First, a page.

African American Lives 1

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Biography, Culture Documentary hosted by Henry Louis Gates, Jr. and published by PBS in 2006 - English narration

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Image: African-American-Lives-1-Cover.jpg

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Hosted by Henry Louis Gates, Jr., W.E.B. Du Bois professor of the Humanities and chair of African and African American Studies at Harvard University, AFRICAN AMERICAN LIVES, an unprecedented four-part PBS series, takes Alex Haley's Roots saga to a whole new level through moving stories of personal discovery. Using genealogy, oral history, family stories and DNA analysis to trace lineage through American history and back to Africa, the series provides a life-changing journey for a diverse group of highly accomplished African Americans: Dr. Ben Carson, Whoopi Goldberg, Bishop T.D. Jakes, Dr. Mae Jemison, Quincy Jones, Dr. Sara Lawrence-Lightfoot, Chris Tucker and Oprah Winfrey.

The series works to restore the participants' lineages in reverse chronological order. Starting with the oral histories of the individuals' families, and drawing on photographs, film clips, music and early personal records, Professor Gates begins to trace their family trees back through the 20th century. Noted historians and expert genealogists around America help fill in missing branches, in the process explaining how such major events as Jim Crow segregation and the post-World War I "Great Migration" from the South to the North helped shape African-American families.

Professor Gates' genealogical research becomes increasingly difficult as he works back through the Reconstruction, Civil War, Colonial and early slave trade periods in American history. When the genealogical road comes to an end, he turns to some of the country's leading scientists who are involved in cutting-edge work using DNA samples to trace ancestral roots to Africa. Finally, Professor Gates joins one series participant in the last leg of the journey, across the Atlantic to the western coast of Africa. There, they visit an area where genetic, historical and anthropological evidence suggests the participant's ancestors lived.

For some Americans, the essential question -- "Where do I come from?" -- cannot be answered; their history has been lost or stolen. But through genealogical research and groundbreaking DNA analysis, AFRICAN AMERICAN LIVES not only provides a transformational discovery for several prominent African Americans, but also serves as an example for all Americans of the empowerment derived from knowing their heritage.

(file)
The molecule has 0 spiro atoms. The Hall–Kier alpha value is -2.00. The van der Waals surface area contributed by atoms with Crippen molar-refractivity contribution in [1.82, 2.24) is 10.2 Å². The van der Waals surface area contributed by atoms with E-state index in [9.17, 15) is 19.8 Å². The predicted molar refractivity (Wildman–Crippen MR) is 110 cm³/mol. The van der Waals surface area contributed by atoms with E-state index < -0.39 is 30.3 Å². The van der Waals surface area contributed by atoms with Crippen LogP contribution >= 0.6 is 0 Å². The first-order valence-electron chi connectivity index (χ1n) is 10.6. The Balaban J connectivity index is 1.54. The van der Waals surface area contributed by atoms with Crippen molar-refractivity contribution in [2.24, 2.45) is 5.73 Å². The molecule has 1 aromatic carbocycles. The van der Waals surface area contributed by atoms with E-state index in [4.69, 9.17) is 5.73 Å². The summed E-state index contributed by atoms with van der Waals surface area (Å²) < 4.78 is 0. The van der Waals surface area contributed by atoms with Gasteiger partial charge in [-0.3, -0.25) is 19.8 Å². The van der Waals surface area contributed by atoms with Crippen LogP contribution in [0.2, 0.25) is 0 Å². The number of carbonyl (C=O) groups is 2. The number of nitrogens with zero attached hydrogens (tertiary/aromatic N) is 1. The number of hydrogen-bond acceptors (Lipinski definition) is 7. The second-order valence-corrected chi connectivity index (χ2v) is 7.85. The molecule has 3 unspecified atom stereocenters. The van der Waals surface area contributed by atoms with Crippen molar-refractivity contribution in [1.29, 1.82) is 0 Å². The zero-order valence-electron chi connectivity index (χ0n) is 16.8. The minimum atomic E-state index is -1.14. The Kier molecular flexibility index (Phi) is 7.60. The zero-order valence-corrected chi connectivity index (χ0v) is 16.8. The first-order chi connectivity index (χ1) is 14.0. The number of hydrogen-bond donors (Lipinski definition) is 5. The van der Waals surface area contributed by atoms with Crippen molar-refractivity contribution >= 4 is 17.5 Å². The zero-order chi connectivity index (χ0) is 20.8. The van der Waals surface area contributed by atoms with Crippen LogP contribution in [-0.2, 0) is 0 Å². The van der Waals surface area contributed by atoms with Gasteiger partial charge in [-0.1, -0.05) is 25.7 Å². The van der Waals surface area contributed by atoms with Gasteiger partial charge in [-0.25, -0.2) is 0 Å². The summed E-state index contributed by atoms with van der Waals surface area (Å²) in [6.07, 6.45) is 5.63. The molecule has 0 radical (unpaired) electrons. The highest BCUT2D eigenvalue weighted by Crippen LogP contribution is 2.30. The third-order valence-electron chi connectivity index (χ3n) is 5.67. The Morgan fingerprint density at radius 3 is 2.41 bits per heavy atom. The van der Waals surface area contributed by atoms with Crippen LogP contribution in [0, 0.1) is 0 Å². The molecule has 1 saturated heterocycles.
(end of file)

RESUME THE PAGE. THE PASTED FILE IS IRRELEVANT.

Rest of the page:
[edit] Listening to our Past

In the first episode, Gates begins to piece together the family histories of four of the participants. The episode explores the post-World War I "Great Migration" of African-American families from the South to northern cities like Detroit and Chicago, as well as the experiences of those who stayed in the South during the period of Jim Crow segregation. Gates also begins to examine his own family's past, recounting the discovery of a box of photographs and heirlooms that sparked an obsession with his ancestry. Air date: February 1, 2006

[edit] The Promise of Freedom

Episode two travels back to the end of the Civil War to look at how African Americans defined their freedom after slavery. Gates reviews courthouse records of land acquisitions, documents from the Freedmen's Bureau and the 1870 census -- the first in which African Americans were counted as citizens, not property -- to trace his guests' lineages through Reconstruction. Gates' personal story continues as he seeks to confirm a family legend -- that a white slaveholder is one of his 19th-century ancestors. Air date: February 1, 2006

[edit] Searching for Our Names

Professor Gates' research becomes even more difficult as he continues back through the Colonial period of American history. War service records and ways of recording property during slavery's apogee -- such as inventories and sales or gifts of slaves -- help fill in the participants' family trees. In West Virginia, Gates learns from a court transcript about the legal struggle of his ancestor Isaac Clifford, a free man who was kidnapped and accused of being a runaway slave. Air date: February 8, 2006

[edit] Beyond the Middle Passage

When the paper trail runs out, Dr. Gates visits scientists who are using DNA analysis to trace ancestral roots. With DNA results and genealogical research in hand, Gates meets with leading historians of the slave trade, and along the way, he learns more about his own ancestry. Finally, Professor Gates and one guest journey to Africa, where they visit the port from which the participant's patrilineal ancestor was most likely shipped into slavery, and meet local tribal elders, who may be the participant's long-lost cousins. Air date: February 8, 2006

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[edit] Technical Specs

  • Video Format : x264 CABAC
  • Video bit rate : 1854 Kbps
  • Video Resolution : 704x400
  • Video aspect ratio : 16:9
  • Frame rate : 23.976 fps
  • Bits/(Pixel*Frame) : 0.275
  • Language : English
  • Audio Format : AAC
  • Audio bitrate : 192kbps CBR @48.0KHz
  • Audio Channel(s) : 2 channels
  • Subtitles : None
  • Part Size : 746 MB
  • Number of Parts : 4
  • Runtime Per Part : ~52 mins
  • Source : DVD
  • Encoded by : DocSocrates

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